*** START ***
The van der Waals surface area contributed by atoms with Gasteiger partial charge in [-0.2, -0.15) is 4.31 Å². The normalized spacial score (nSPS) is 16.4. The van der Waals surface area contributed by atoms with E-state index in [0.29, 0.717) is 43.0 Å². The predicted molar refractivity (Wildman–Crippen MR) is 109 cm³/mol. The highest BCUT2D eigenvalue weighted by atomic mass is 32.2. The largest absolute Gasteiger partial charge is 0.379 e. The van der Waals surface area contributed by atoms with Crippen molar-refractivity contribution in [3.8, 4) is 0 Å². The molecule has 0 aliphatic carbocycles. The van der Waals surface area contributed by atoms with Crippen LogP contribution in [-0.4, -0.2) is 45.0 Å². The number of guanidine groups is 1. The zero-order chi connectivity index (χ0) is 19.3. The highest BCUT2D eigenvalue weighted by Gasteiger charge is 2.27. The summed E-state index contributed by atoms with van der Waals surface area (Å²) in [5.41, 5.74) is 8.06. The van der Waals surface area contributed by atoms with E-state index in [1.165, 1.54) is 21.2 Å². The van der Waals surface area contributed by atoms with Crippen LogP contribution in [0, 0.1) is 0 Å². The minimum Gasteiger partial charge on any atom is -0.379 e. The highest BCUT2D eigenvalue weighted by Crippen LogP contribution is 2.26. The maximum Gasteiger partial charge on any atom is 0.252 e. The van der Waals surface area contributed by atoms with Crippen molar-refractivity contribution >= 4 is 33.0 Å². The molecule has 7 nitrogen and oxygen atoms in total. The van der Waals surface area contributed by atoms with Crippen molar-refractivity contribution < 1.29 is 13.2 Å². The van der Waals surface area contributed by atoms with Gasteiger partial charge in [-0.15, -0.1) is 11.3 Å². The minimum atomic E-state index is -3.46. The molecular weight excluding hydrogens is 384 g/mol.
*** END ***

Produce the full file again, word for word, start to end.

The van der Waals surface area contributed by atoms with Gasteiger partial charge in [-0.2, -0.15) is 4.31 Å². The normalized spacial score (nSPS) is 16.4. The van der Waals surface area contributed by atoms with E-state index in [0.29, 0.717) is 43.0 Å². The predicted molar refractivity (Wildman–Crippen MR) is 109 cm³/mol. The highest BCUT2D eigenvalue weighted by atomic mass is 32.2. The largest absolute Gasteiger partial charge is 0.379 e. The van der Waals surface area contributed by atoms with Crippen molar-refractivity contribution in [3.8, 4) is 0 Å². The molecule has 0 aliphatic carbocycles. The van der Waals surface area contributed by atoms with Crippen LogP contribution in [-0.4, -0.2) is 45.0 Å². The number of guanidine groups is 1. The zero-order chi connectivity index (χ0) is 19.3. The highest BCUT2D eigenvalue weighted by Gasteiger charge is 2.27. The summed E-state index contributed by atoms with van der Waals surface area (Å²) in [5.41, 5.74) is 8.06. The van der Waals surface area contributed by atoms with E-state index in [1.165, 1.54) is 21.2 Å². The van der Waals surface area contributed by atoms with Crippen LogP contribution in [0, 0.1) is 0 Å². The minimum Gasteiger partial charge on any atom is -0.379 e. The highest BCUT2D eigenvalue weighted by Crippen LogP contribution is 2.26. The maximum Gasteiger partial charge on any atom is 0.252 e. The van der Waals surface area contributed by atoms with Crippen molar-refractivity contribution >= 4 is 33.0 Å². The molecule has 7 nitrogen and oxygen atoms in total. The van der Waals surface area contributed by atoms with Crippen molar-refractivity contribution < 1.29 is 13.2 Å². The van der Waals surface area contributed by atoms with Gasteiger partial charge in [-0.15, -0.1) is 11.3 Å². The minimum atomic E-state index is -3.46. The molecular weight excluding hydrogens is 384 g/mol.